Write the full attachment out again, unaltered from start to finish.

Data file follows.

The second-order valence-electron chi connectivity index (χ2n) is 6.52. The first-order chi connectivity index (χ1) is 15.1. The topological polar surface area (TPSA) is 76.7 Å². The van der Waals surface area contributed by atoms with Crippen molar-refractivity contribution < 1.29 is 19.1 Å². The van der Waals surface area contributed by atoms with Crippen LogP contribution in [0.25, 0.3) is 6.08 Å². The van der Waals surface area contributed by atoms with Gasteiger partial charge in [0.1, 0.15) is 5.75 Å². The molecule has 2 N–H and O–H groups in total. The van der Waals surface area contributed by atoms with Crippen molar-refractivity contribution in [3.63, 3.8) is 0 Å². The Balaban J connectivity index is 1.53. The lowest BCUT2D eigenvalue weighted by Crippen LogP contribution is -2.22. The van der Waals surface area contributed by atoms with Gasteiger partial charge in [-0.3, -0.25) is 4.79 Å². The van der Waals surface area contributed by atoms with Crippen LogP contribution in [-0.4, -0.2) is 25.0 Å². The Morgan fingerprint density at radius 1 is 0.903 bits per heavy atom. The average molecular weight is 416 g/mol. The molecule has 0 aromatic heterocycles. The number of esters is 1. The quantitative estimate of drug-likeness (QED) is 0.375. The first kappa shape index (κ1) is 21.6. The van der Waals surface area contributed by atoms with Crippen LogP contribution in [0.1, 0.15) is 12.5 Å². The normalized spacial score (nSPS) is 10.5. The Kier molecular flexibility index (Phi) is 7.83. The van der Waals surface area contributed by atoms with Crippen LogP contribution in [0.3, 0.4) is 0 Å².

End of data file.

The second-order valence-electron chi connectivity index (χ2n) is 6.52. The first-order chi connectivity index (χ1) is 15.1. The topological polar surface area (TPSA) is 76.7 Å². The van der Waals surface area contributed by atoms with Crippen molar-refractivity contribution < 1.29 is 19.1 Å². The van der Waals surface area contributed by atoms with Crippen LogP contribution in [0.25, 0.3) is 6.08 Å². The van der Waals surface area contributed by atoms with Gasteiger partial charge in [0.1, 0.15) is 5.75 Å². The molecule has 2 N–H and O–H groups in total. The van der Waals surface area contributed by atoms with Crippen molar-refractivity contribution in [3.63, 3.8) is 0 Å². The Balaban J connectivity index is 1.53. The lowest BCUT2D eigenvalue weighted by Crippen LogP contribution is -2.22. The van der Waals surface area contributed by atoms with Gasteiger partial charge in [-0.3, -0.25) is 4.79 Å². The van der Waals surface area contributed by atoms with Crippen LogP contribution in [-0.4, -0.2) is 25.0 Å². The Morgan fingerprint density at radius 1 is 0.903 bits per heavy atom. The average molecular weight is 416 g/mol. The molecule has 0 aromatic heterocycles. The number of esters is 1. The quantitative estimate of drug-likeness (QED) is 0.375. The first kappa shape index (κ1) is 21.6. The van der Waals surface area contributed by atoms with Crippen LogP contribution in [0.1, 0.15) is 12.5 Å². The normalized spacial score (nSPS) is 10.5. The Kier molecular flexibility index (Phi) is 7.83. The van der Waals surface area contributed by atoms with Crippen LogP contribution in [0.3, 0.4) is 0 Å².